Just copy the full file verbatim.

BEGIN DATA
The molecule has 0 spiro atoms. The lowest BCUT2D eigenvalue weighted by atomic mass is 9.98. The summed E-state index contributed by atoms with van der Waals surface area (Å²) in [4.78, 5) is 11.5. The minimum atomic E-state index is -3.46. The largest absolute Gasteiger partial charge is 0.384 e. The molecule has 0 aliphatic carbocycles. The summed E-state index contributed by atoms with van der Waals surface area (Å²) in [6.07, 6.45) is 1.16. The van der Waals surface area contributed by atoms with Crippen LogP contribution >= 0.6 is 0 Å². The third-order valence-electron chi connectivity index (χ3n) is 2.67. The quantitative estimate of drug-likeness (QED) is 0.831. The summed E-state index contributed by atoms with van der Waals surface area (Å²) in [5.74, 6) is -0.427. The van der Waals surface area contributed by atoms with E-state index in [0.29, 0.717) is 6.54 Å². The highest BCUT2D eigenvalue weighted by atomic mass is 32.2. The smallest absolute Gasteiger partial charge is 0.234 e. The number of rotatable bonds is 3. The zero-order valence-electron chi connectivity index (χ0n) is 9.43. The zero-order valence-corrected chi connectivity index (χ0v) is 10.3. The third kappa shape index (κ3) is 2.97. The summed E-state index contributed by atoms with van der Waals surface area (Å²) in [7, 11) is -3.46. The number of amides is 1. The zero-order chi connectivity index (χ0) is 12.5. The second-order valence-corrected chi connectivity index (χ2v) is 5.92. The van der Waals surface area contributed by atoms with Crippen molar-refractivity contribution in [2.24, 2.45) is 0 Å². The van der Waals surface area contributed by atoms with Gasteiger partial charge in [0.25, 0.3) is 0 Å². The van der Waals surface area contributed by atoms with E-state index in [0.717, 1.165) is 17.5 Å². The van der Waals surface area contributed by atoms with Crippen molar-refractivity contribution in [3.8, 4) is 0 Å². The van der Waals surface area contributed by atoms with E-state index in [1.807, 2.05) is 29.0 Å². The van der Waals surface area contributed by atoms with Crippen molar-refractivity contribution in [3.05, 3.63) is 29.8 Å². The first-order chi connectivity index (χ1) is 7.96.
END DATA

The molecule has 0 spiro atoms. The lowest BCUT2D eigenvalue weighted by atomic mass is 9.98. The summed E-state index contributed by atoms with van der Waals surface area (Å²) in [4.78, 5) is 11.5. The minimum atomic E-state index is -3.46. The largest absolute Gasteiger partial charge is 0.384 e. The molecule has 0 aliphatic carbocycles. The summed E-state index contributed by atoms with van der Waals surface area (Å²) in [6.07, 6.45) is 1.16. The van der Waals surface area contributed by atoms with Crippen LogP contribution >= 0.6 is 0 Å². The third-order valence-electron chi connectivity index (χ3n) is 2.67. The quantitative estimate of drug-likeness (QED) is 0.831. The summed E-state index contributed by atoms with van der Waals surface area (Å²) in [5.74, 6) is -0.427. The van der Waals surface area contributed by atoms with E-state index in [0.29, 0.717) is 6.54 Å². The highest BCUT2D eigenvalue weighted by atomic mass is 32.2. The smallest absolute Gasteiger partial charge is 0.234 e. The number of rotatable bonds is 3. The zero-order valence-electron chi connectivity index (χ0n) is 9.43. The zero-order valence-corrected chi connectivity index (χ0v) is 10.3. The third kappa shape index (κ3) is 2.97. The summed E-state index contributed by atoms with van der Waals surface area (Å²) in [7, 11) is -3.46. The number of amides is 1. The zero-order chi connectivity index (χ0) is 12.5. The second-order valence-corrected chi connectivity index (χ2v) is 5.92. The van der Waals surface area contributed by atoms with Crippen molar-refractivity contribution in [2.24, 2.45) is 0 Å². The van der Waals surface area contributed by atoms with Gasteiger partial charge in [0.25, 0.3) is 0 Å². The van der Waals surface area contributed by atoms with E-state index in [0.717, 1.165) is 17.5 Å². The van der Waals surface area contributed by atoms with Crippen molar-refractivity contribution in [3.8, 4) is 0 Å². The van der Waals surface area contributed by atoms with E-state index in [1.807, 2.05) is 29.0 Å². The van der Waals surface area contributed by atoms with Crippen molar-refractivity contribution in [3.05, 3.63) is 29.8 Å². The first-order chi connectivity index (χ1) is 7.96.